Congress Returns to Busy Fall Schedule
The House and Senate returned Sept. 5 from a month-long break facing an extremely busy legislative calendar.
The legislative agenda was already packed full, with the need to approve funding legislation for fiscal year 2018 (which begins Oct. 1), increase the debt limit, determine whether to revisit the Affordable Care Act and seek to enact broad-based tax reform/cuts. Now, policymakers must also address federal funding to help repair the devastation caused by Hurricane Harvey.
Reportedly, first out of the gate will be a multibillion-dollar short-term relief package for victims of Hurricane Harvey that may be paired with an increase in the debt limit.
Meanwhile, President Trump last week gave a campaign-style speech in Missouri to try to gin up support for tax reform. While it was billed as a major policy speech, Trump did not provide any additional details on what his plan will look like, other than rehashing the four principles he laid out in April:
- a tax code that is simple, fair, easy to understand and gets rid of “special interest loopholes”
- a competitive tax code that creates more jobs and higher wages for Americans;
- tax relief for middle-class families; and
- a tax code that helps bring back “trillions of dollars in wealth that’s parked overseas.”
The President also reiterated his call to bring the corporate tax rate down to 15% from 35%, and called on Congress to approve legislation that follows the above principles.
Following Trump’s speech, Treasury Secretary Steve Mnuchin said the administration plans to release a more detailed tax reform plan within two weeks, with the goal of implementing it by year-end. Mnuchin did not give a specific date for release, but the proposal could come as soon as this week.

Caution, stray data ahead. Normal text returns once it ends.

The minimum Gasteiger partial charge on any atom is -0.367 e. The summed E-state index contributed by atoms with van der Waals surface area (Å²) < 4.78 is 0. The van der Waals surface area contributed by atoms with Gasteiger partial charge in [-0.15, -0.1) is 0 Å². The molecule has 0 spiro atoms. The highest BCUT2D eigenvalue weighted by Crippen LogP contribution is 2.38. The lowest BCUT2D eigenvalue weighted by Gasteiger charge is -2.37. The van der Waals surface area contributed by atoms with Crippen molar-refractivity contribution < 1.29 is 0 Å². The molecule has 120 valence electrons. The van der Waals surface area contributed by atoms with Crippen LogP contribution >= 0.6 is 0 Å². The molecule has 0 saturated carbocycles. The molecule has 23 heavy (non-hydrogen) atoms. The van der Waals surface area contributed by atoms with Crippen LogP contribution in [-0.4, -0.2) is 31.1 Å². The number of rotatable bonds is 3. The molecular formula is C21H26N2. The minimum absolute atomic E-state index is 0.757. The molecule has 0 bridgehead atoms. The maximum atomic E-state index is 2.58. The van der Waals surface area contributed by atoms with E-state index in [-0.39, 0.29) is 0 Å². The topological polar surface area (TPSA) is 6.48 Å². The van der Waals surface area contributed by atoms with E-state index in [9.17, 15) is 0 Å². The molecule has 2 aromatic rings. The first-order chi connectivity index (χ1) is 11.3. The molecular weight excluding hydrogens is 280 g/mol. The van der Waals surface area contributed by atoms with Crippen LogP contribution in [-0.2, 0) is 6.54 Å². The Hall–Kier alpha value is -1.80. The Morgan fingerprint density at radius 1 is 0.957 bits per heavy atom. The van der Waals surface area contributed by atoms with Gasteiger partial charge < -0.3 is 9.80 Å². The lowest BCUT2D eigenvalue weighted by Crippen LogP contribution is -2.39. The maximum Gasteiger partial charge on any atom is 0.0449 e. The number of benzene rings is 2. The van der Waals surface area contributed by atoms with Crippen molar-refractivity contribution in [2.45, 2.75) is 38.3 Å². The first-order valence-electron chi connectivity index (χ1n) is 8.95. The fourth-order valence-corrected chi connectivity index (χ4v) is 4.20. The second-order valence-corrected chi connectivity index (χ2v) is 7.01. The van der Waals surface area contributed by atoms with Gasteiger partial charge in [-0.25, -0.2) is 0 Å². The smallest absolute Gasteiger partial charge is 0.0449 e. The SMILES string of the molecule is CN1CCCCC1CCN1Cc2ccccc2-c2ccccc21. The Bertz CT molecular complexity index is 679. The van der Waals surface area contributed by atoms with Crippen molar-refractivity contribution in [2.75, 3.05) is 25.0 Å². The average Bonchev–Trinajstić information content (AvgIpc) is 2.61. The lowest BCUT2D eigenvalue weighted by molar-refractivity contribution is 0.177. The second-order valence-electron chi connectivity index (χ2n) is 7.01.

With the Trump administration and congressional Republicans still smarting over the failure to fully repeal the Affordable Care Act, GOP lawmakers are hungry for a legislative win. It is anticipated that Congress’ two tax-writing committees — the House Ways and Means Committee and the Senate Finance Committee — will soon start holding a series of hearings and meetings to continue laying the groundwork for a tax reform package.
Key House and Senate lawmakers and administration officials in late July issued a joint statement affirming their commitment to pursuing tax reform legislation this fall under “regular order.”
Behind the scenes, there continues to be concern that Congress will seek to impose either full or partial “Rothification” as part of the tax reform effort, despite previous statements from administration officials and policymakers that retirement tax incentives would be protected. Part of the concern is over the unintended consequences that may arise from moving toward Rothification, as well as unease that such a move is not being looked at from a public policy perspective, but rather as a simple way to raise revenue under the congressional budget rules to pay for tax cuts.
All in all, it’s looking like a busy fall on Capitol Hill.